In 1970, a songwriter from Virginia called Jerry Williams, along with his friend Gary US Bonds, wrote a heart-wrenching number called “Don’t Take Her (She’s All I Got)”. It was initially recorded in January 1971 by the Southern soul singer Freddie North, whose punchy, horn-assisted version (produced by Williams) made the Billboard Top 40 and the R&B Top 10. A few months later, the outlaw country singer Johnny Paycheck picked up the song, added some Nashville vocal harmonies and a touch of bottleneck guitar, and took it to the top of the country and western charts. Before long it had been covered by everyone from Loretta Lynn to Conway Twitty, from Tanya Tucker to George Jones, and transformed into a country standard.
Jerry Williams went on to reinvent himself as Swamp Dogg, a charismatic, pint-sized 5’5” soul and funk howler, developing a cult reputation with much-sampled albums like Total Destruction To Your Mind and Cuffed, Collared And Tagged. But he always maintained a love and respect for country music. He’d already written “Just For You”, recorded by Waylon Jennings in 1966, and in 1981 he recorded his own country album for Mercury Records, which went unreleased for more than 20 years. “I had this idea of an outrageous black country singer, with a cape and shit,” he said. “Like Little Richard, but pure country. But I think the music industry decided that there was only room for one black country star, and they already had Charlie Pride.”
Now, 50 years after he wrote “She’s All I Got”, a 77-year-old Swamp Dogg is revisiting it as the centrepiece of his first proper country album. It’s a deliciously slow reading of the song, pitched perfectly between Southern soul and country, between white and black – a mix of choral Nashville harmonies, clipped wah-wah guitar and pedal steel guitar.
As on his 2018 album Love, Loss And Auto-Tune, Swamp Dogg is assisted by a younger generation of musicians – Ryan Olson from the Minneapolis synth-pop band Poliça serves as producer, while Justin Vernon – a member of Ryan Olson’s Midwest supergroup Gayngs as well as a serial collaborator with everyone from Kanye West to Bruce Hornsby – adds plenty of woozy guitar flourishes, and the core band features members of Poliça and Gayngs along with the gospel pianist Derrick Lee. Crucially, there are no drums – all the rhythm tracks are provided by a chugging Sly Stone/Shuggie Otis-style Maestro Rhythm Machine drumbox. But, where that new generation of musicians were consciously dragging Swamp Dogg into android-voiced 21st-century R&B on the last album, here they serve as Dan Auerbach/Rick Rubin-style authenticity merchants.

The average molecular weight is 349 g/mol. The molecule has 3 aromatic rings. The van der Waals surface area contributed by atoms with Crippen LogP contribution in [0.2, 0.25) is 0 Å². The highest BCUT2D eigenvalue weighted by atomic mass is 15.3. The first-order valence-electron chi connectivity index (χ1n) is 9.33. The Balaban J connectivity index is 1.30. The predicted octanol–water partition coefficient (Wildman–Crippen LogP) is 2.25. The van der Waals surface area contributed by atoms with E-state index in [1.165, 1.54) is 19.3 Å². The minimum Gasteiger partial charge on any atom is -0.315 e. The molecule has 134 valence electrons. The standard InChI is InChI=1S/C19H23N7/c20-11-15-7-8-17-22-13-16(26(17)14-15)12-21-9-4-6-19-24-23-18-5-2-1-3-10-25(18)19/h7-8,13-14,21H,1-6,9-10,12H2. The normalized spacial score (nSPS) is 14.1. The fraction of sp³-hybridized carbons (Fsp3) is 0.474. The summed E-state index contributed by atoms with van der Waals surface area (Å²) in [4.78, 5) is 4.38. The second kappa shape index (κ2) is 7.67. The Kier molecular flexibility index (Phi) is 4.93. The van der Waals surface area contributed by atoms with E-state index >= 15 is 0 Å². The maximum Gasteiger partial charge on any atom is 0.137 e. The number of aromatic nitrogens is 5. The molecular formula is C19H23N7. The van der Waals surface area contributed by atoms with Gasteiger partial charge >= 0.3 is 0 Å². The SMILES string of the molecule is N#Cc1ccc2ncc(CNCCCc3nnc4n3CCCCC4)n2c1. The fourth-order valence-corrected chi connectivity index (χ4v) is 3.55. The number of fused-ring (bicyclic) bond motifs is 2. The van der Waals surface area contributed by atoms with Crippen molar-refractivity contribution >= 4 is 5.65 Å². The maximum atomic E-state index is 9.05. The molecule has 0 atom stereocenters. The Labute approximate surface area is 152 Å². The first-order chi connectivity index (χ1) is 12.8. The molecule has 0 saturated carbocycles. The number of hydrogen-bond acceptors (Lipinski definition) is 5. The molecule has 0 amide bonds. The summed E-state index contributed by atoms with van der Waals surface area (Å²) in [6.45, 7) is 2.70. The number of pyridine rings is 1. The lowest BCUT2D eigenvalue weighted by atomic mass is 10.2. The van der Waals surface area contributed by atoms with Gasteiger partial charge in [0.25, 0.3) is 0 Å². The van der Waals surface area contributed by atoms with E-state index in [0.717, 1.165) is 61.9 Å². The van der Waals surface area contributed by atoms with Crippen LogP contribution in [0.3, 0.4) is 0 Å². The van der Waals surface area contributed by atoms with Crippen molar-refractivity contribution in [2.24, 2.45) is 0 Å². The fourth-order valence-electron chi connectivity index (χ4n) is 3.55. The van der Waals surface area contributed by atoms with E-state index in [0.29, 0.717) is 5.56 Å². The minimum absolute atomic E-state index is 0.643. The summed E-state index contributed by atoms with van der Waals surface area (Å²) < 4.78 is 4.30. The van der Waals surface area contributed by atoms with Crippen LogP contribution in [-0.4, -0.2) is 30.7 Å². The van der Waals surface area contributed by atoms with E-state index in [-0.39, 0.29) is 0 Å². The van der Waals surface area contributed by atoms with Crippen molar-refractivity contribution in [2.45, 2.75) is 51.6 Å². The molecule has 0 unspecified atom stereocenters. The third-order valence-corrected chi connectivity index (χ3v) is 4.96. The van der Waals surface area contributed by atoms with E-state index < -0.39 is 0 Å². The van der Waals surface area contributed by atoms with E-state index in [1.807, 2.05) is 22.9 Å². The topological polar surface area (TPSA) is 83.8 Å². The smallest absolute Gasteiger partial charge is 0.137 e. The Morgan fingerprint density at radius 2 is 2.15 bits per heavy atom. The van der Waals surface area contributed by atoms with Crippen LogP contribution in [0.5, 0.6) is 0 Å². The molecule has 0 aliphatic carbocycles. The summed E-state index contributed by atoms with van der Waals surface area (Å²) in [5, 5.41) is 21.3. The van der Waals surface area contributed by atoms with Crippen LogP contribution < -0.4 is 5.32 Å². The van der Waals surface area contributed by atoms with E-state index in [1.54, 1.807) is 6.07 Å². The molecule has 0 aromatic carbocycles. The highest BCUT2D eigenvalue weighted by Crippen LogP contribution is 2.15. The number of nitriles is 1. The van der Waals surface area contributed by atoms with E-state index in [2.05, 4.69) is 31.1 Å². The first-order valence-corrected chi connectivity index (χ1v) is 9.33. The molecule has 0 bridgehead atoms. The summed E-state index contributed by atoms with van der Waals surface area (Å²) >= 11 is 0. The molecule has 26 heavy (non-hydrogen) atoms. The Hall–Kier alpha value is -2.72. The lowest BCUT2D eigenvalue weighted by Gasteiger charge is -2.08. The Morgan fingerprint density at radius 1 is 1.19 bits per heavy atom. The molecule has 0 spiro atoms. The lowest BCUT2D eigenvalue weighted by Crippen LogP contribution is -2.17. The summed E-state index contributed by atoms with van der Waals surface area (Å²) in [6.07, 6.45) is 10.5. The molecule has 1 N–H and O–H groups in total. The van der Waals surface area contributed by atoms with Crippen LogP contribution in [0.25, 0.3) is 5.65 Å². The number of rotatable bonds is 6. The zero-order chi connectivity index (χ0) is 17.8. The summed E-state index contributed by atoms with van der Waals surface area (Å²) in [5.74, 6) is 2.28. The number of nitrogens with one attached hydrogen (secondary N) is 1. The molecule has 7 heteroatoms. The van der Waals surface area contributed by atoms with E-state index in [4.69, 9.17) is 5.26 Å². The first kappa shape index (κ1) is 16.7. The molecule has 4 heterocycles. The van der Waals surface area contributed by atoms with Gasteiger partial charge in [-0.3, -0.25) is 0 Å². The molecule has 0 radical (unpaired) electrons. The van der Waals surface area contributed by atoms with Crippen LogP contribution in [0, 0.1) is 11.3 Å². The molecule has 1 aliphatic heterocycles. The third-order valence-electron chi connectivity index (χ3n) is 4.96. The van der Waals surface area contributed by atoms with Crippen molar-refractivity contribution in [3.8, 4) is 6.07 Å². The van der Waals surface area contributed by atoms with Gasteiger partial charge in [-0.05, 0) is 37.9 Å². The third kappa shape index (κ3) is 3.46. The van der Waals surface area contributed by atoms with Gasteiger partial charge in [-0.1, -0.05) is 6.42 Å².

As Ray Charles observed in the early 1960s, country songs – with that schlocky, world-weary narrative of heartbreak and rejection – aren’t so dissimilar to a certain strain of confessional soul ballad, and Swamp Dogg is good at mining that intersection. Sometimes he draws heavily upon Southern rock: “Family Pain”, a 12-bar blues about a family turning to drugs to cope with austerity, features some twangy Duane Allman-style guitar from Jim Oblon, and Appalachian swing fiddle from Sam Amidon. Other times he dips into that fusion that you find on so many “country got soul” compilations, using touches of wah-wah guitars, as on the horn-heavy country funk of “Good, Better, Best”. Like so much of the album, it’s a track that flips the embittered, “my-woman-wronged-me” misogyny that’s common to so much country and soul music. “Ain’t no such thing as a bad woman,” croons Dogg. “All of them sweet as a Georgia peach/Even the worst woman is better than the best man.”
Along with a few star backing vocalists – Justin Vernon, Jenny Lewis, Channy Leaneagh from Poliça – there are a couple of duets with John Prine, a sardonic country star of a similar vintage and attitude to Dogg. “Memories” is a jaunty country shuffle subtly spiked with wobbly electronic effects, while “Please Let Me Go Round Again” is heartbroken ballad laced with a piano/organ combo that comes straight out of a Baptist church.
But the two standout tracks suggest that Swamp Dogg’s take on C&W doesn’t need any gimmicks. The heartbroken ballad “I’d Rather Be Your Used To Be” starts as a virtual retread of “Cold Cold Heart” before Swamp Dogg ramps up the Southern soul stylings, like Hank Williams slowly mutating into Otis Redding. Best of all is “Billy”, one of those almost parodically tragic country ballads, sung from the POV of a widower visiting his dead wife’s grave. It should, by rights, be ridiculous, but the lyrics are presented with such conviction that it becomes quietly devastating. Rather like Swamp Dogg himself.